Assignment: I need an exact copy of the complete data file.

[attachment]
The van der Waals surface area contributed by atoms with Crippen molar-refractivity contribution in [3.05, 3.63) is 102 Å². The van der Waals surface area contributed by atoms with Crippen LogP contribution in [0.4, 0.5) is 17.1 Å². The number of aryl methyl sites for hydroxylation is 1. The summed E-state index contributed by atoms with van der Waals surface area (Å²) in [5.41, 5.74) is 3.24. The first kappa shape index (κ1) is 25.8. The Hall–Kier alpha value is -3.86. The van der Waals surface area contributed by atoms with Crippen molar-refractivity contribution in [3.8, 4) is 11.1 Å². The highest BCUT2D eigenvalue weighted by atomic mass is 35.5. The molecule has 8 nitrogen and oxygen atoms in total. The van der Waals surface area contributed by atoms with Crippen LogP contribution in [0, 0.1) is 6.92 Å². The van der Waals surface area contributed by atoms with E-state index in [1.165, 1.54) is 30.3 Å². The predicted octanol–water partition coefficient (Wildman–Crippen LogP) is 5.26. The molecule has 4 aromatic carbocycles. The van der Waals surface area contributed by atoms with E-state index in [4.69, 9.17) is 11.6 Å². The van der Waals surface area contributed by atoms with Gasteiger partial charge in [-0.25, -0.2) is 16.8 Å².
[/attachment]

The van der Waals surface area contributed by atoms with Crippen molar-refractivity contribution in [3.05, 3.63) is 102 Å². The van der Waals surface area contributed by atoms with Crippen LogP contribution in [0.4, 0.5) is 17.1 Å². The number of aryl methyl sites for hydroxylation is 1. The summed E-state index contributed by atoms with van der Waals surface area (Å²) in [5.41, 5.74) is 3.24. The first kappa shape index (κ1) is 25.8. The Hall–Kier alpha value is -3.86. The van der Waals surface area contributed by atoms with Crippen molar-refractivity contribution in [3.8, 4) is 11.1 Å². The highest BCUT2D eigenvalue weighted by atomic mass is 35.5. The molecule has 8 nitrogen and oxygen atoms in total. The van der Waals surface area contributed by atoms with Crippen LogP contribution in [0, 0.1) is 6.92 Å². The van der Waals surface area contributed by atoms with E-state index in [1.165, 1.54) is 30.3 Å². The predicted octanol–water partition coefficient (Wildman–Crippen LogP) is 5.26. The molecule has 4 aromatic carbocycles. The van der Waals surface area contributed by atoms with E-state index in [4.69, 9.17) is 11.6 Å². The van der Waals surface area contributed by atoms with Gasteiger partial charge in [-0.25, -0.2) is 16.8 Å².